This post has been updated.
Walk into a supermarket and nearly any food you pick up has at least one trade association behind it, lobbying for its cause in Washington, singing its praises to the media, or maybe even getting it into that prime spot on the store shelf.
The Grocery Manufacturers Association, a behemoth representing more than 300 companies, fights mandatory GMO labeling; groups like the North American Meat Institute have spent decades strong-arming the government into maximizing meat’s place in the American diet; the National Pork Producers Council just successfully worked with the US government to get South Africa to accept American pork. There’s even an Association for Dressings and Sauces, which petitions the US Food and Drug Administration about required egg-storage temperatures. And it’s not just animal-based products: the Calorie Control Council, for example, takes on scientists who have linked artificial sweeteners to problems like weight gain, cardiovascular disease, and diabetes.
And now, with the launch today (March 7) of the Plant Based Foods Association, a new collective voice is set to join the fray. Organized by its executive director, food and public health attorney Michele Simon, the group’s goals will be similar to those of its animal-based counterparts: public education, media outreach, and lobbying—only in this case it will seek to change the policies that put eggs, meat, and dairy front and center.
“The deck is stacked against plant-based foods because they cost more and people can’t find them,” Simon told Quartz. The new association, she says, is aimed at “leveling the playing field.” To do that, the organization will educate retailers and foodservice companies about these products, Simon says, and it has hired Elizabeth Kucinich, who previously served as policy director at the Center for Food Safety and as director of government affairs at the Physicians Committee for Responsible Medicine, to represent the group in Washington as its policy and partnerships consultant. (Kucinich is the wife of ex-congressman and former presidential candidate Dennis Kucinich, and she helped form the Congressional Vegetarian Staff Association.)
The Plant Based Foods Association launched with 23 company members, including old timers like Tofurky, vegan favorites like Daiya Foods, and relative newcomers like Louisville Vegan Jerky Company. While some well known vegan companies, including Hampton Creek, whose egg-free Just Mayo spread has helped whip up attention to plant-based food startups, are not on today’s list, Simon tells Quartz that recruitment is still ongoing. “As excitement grows,” she says, “we expect many more companies to join.” (Quartz has reached out to Hampton Creek for a comment and will update this post as warranted.)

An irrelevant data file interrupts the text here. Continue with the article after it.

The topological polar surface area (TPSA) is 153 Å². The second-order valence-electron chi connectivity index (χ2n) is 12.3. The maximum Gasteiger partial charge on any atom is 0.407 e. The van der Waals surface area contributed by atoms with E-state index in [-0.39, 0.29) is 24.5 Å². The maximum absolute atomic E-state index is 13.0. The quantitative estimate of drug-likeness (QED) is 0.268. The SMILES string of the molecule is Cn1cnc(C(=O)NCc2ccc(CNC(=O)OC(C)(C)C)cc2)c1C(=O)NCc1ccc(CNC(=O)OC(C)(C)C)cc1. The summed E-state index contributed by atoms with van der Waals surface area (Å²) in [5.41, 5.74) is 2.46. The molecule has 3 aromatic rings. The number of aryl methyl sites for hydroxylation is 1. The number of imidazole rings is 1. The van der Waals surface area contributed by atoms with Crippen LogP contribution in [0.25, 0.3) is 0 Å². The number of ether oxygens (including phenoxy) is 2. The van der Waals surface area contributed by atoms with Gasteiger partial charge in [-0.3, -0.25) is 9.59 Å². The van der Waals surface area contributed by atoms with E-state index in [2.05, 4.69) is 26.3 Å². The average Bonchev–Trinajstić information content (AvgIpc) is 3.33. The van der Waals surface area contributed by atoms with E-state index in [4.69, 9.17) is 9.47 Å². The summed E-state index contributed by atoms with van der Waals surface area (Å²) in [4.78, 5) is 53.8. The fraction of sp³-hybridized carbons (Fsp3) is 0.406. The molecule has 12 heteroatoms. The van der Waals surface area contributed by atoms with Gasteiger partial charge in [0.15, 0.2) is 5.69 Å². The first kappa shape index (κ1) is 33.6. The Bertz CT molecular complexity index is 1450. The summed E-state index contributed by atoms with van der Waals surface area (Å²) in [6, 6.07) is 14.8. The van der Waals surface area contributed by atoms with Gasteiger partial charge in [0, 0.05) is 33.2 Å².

Many of the group’s charter members had joined Simon last May in an effort to sway the Dietary Guidelines Advisory Committee to eat less meat and more plant-based foods. But the final version didn’t include the committee report’s assessment that healthy diets include less red and processed meat, except in a little-noticed directive for men to eat less protein, buried far into the giant document. Still, Simon sees the results of that effort as mostly positive, saying the companies were happy to be a collective voice in a national conversation. “Longer term of course, they hope to actually influence the policy outcome in a more tangible way.”
They’re also likely to influence each other, despite technically being competitors. “We see a role for a company like ours to help mentor some of the really interesting and enthusiastic entrepreneurs that are coming into our space now,” Jaime Athos, president and CEO of Tofurky, and the inaugural president of the trade group’s board, told Quartz. “We’re all on the same mission here.”
That mission is catching on—as more consumers see health, environmental and ethical upsides to eating less meat, growth in sales of plant-based protein products are outpacing the rest of the food industry: they are up 8.7% in the last two years compared to the industry’s 3.7%, according to SPINS, which tracks retailer sales.
Alan S. Nemeth, executive director of The Vegan Trade Council, welcomed the group. “The animal-based industries all have multiple trade associations and now it’s a good sign that the vegan industry has multiple trade associations,” he told Quartz.
But, as both Simon and Athos stress, this isn’t just an organization for vegan companies. “Diversity and inclusion” are listed among the group’s core values, and Simon tells Quartz that there is “no litmus test” for joining. “We already have member companies that aren’t exclusively plant-based,” she says, adding that she’d love to get members from the ranks of Big Food. “We need all hands on deck and all potential partnerships.”
This post was updated with a quote from Alan S. Nemeth, executive director of the Vegan Trade Council.